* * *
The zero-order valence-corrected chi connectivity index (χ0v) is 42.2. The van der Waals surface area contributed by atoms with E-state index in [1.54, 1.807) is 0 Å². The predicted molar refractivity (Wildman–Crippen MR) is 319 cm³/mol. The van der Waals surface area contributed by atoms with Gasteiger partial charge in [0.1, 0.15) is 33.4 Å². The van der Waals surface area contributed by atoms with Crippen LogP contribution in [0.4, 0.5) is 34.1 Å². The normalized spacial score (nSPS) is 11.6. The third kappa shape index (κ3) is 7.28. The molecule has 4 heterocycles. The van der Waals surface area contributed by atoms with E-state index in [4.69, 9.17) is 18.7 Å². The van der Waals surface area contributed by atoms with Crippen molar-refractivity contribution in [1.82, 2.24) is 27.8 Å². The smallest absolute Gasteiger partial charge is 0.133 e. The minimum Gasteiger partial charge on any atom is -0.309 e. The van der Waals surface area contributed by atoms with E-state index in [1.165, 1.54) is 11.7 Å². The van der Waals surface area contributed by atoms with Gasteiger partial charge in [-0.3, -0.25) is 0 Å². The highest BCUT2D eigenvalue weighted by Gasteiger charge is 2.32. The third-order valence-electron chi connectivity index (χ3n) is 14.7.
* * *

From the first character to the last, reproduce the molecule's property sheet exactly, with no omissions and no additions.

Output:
The zero-order valence-corrected chi connectivity index (χ0v) is 42.2. The van der Waals surface area contributed by atoms with E-state index in [1.54, 1.807) is 0 Å². The predicted molar refractivity (Wildman–Crippen MR) is 319 cm³/mol. The van der Waals surface area contributed by atoms with Gasteiger partial charge in [0.1, 0.15) is 33.4 Å². The van der Waals surface area contributed by atoms with Crippen LogP contribution in [0.4, 0.5) is 34.1 Å². The normalized spacial score (nSPS) is 11.6. The third kappa shape index (κ3) is 7.28. The molecule has 4 heterocycles. The van der Waals surface area contributed by atoms with E-state index in [4.69, 9.17) is 18.7 Å². The van der Waals surface area contributed by atoms with Crippen molar-refractivity contribution in [1.82, 2.24) is 27.8 Å². The smallest absolute Gasteiger partial charge is 0.133 e. The minimum Gasteiger partial charge on any atom is -0.309 e. The van der Waals surface area contributed by atoms with E-state index in [1.165, 1.54) is 11.7 Å². The van der Waals surface area contributed by atoms with Gasteiger partial charge in [-0.3, -0.25) is 0 Å². The highest BCUT2D eigenvalue weighted by Gasteiger charge is 2.32. The third-order valence-electron chi connectivity index (χ3n) is 14.7.